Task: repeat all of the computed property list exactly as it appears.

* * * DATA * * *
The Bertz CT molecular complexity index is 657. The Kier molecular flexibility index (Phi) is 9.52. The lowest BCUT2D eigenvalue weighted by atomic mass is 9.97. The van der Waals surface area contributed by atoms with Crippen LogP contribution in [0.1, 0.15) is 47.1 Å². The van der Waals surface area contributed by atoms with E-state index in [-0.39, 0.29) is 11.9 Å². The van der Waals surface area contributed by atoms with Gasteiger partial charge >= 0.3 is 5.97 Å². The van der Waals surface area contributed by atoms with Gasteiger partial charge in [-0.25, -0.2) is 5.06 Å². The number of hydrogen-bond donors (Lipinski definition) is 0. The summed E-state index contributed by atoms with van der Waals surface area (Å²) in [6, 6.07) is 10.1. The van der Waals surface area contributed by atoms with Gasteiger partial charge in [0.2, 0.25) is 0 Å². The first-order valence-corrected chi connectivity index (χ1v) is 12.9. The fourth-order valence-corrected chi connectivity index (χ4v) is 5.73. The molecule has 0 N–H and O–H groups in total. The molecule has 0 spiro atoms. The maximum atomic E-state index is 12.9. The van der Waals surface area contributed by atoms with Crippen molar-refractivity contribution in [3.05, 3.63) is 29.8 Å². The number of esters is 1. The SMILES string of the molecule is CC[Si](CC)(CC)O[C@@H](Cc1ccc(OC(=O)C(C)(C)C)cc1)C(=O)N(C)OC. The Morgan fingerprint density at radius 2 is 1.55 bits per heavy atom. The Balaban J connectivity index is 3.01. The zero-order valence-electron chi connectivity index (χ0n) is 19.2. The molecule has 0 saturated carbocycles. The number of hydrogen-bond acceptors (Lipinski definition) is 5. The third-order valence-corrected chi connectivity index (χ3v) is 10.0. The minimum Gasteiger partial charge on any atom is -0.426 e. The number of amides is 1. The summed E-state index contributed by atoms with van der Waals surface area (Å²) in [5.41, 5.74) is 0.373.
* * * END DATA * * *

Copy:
The Bertz CT molecular complexity index is 657. The Kier molecular flexibility index (Phi) is 9.52. The lowest BCUT2D eigenvalue weighted by atomic mass is 9.97. The van der Waals surface area contributed by atoms with Crippen LogP contribution in [0.1, 0.15) is 47.1 Å². The van der Waals surface area contributed by atoms with E-state index in [-0.39, 0.29) is 11.9 Å². The van der Waals surface area contributed by atoms with Gasteiger partial charge >= 0.3 is 5.97 Å². The van der Waals surface area contributed by atoms with Gasteiger partial charge in [-0.25, -0.2) is 5.06 Å². The number of hydrogen-bond donors (Lipinski definition) is 0. The summed E-state index contributed by atoms with van der Waals surface area (Å²) in [6, 6.07) is 10.1. The van der Waals surface area contributed by atoms with Gasteiger partial charge in [0.2, 0.25) is 0 Å². The first-order valence-corrected chi connectivity index (χ1v) is 12.9. The fourth-order valence-corrected chi connectivity index (χ4v) is 5.73. The molecule has 0 N–H and O–H groups in total. The molecule has 0 spiro atoms. The maximum atomic E-state index is 12.9. The van der Waals surface area contributed by atoms with Crippen molar-refractivity contribution in [3.05, 3.63) is 29.8 Å². The number of esters is 1. The SMILES string of the molecule is CC[Si](CC)(CC)O[C@@H](Cc1ccc(OC(=O)C(C)(C)C)cc1)C(=O)N(C)OC. The Morgan fingerprint density at radius 2 is 1.55 bits per heavy atom. The Balaban J connectivity index is 3.01. The zero-order valence-electron chi connectivity index (χ0n) is 19.2. The molecule has 0 saturated carbocycles. The number of hydrogen-bond acceptors (Lipinski definition) is 5. The third-order valence-corrected chi connectivity index (χ3v) is 10.0. The minimum Gasteiger partial charge on any atom is -0.426 e. The number of amides is 1. The summed E-state index contributed by atoms with van der Waals surface area (Å²) in [5.41, 5.74) is 0.373.